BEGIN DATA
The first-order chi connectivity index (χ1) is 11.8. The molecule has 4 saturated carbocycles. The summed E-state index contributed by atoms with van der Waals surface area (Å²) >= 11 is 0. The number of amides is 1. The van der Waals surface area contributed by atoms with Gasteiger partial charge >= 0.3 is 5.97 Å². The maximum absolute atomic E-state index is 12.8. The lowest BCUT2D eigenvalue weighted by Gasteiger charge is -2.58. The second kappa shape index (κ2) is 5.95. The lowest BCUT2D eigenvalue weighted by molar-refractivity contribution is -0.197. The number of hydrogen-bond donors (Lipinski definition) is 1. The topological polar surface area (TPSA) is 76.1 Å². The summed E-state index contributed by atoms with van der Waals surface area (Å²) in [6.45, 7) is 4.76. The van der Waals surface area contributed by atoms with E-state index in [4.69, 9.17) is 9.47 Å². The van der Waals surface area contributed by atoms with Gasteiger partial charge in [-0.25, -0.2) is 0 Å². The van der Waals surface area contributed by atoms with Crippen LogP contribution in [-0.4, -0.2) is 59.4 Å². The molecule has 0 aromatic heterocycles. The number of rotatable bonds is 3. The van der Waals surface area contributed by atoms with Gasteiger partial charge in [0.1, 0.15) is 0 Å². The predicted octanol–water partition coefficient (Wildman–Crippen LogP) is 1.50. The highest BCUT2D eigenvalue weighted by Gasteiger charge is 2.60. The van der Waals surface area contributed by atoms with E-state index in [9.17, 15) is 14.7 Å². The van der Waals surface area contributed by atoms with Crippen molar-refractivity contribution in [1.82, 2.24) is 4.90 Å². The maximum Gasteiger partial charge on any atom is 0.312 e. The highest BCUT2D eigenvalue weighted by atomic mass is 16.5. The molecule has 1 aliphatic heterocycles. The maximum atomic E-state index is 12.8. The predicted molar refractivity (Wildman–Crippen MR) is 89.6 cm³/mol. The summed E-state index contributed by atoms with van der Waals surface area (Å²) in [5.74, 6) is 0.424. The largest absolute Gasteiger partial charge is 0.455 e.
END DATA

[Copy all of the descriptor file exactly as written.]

The first-order chi connectivity index (χ1) is 11.8. The molecule has 4 saturated carbocycles. The summed E-state index contributed by atoms with van der Waals surface area (Å²) >= 11 is 0. The number of amides is 1. The van der Waals surface area contributed by atoms with Gasteiger partial charge >= 0.3 is 5.97 Å². The maximum absolute atomic E-state index is 12.8. The lowest BCUT2D eigenvalue weighted by Gasteiger charge is -2.58. The second kappa shape index (κ2) is 5.95. The lowest BCUT2D eigenvalue weighted by molar-refractivity contribution is -0.197. The number of hydrogen-bond donors (Lipinski definition) is 1. The topological polar surface area (TPSA) is 76.1 Å². The summed E-state index contributed by atoms with van der Waals surface area (Å²) in [6.45, 7) is 4.76. The van der Waals surface area contributed by atoms with E-state index in [4.69, 9.17) is 9.47 Å². The van der Waals surface area contributed by atoms with Gasteiger partial charge in [-0.25, -0.2) is 0 Å². The van der Waals surface area contributed by atoms with Crippen LogP contribution in [-0.4, -0.2) is 59.4 Å². The molecule has 0 aromatic heterocycles. The number of rotatable bonds is 3. The van der Waals surface area contributed by atoms with Gasteiger partial charge in [0.1, 0.15) is 0 Å². The predicted octanol–water partition coefficient (Wildman–Crippen LogP) is 1.50. The highest BCUT2D eigenvalue weighted by Gasteiger charge is 2.60. The van der Waals surface area contributed by atoms with E-state index in [9.17, 15) is 14.7 Å². The van der Waals surface area contributed by atoms with Crippen molar-refractivity contribution in [1.82, 2.24) is 4.90 Å². The maximum Gasteiger partial charge on any atom is 0.312 e. The highest BCUT2D eigenvalue weighted by atomic mass is 16.5. The molecule has 1 aliphatic heterocycles. The maximum atomic E-state index is 12.8. The predicted molar refractivity (Wildman–Crippen MR) is 89.6 cm³/mol. The summed E-state index contributed by atoms with van der Waals surface area (Å²) in [5.74, 6) is 0.424. The largest absolute Gasteiger partial charge is 0.455 e.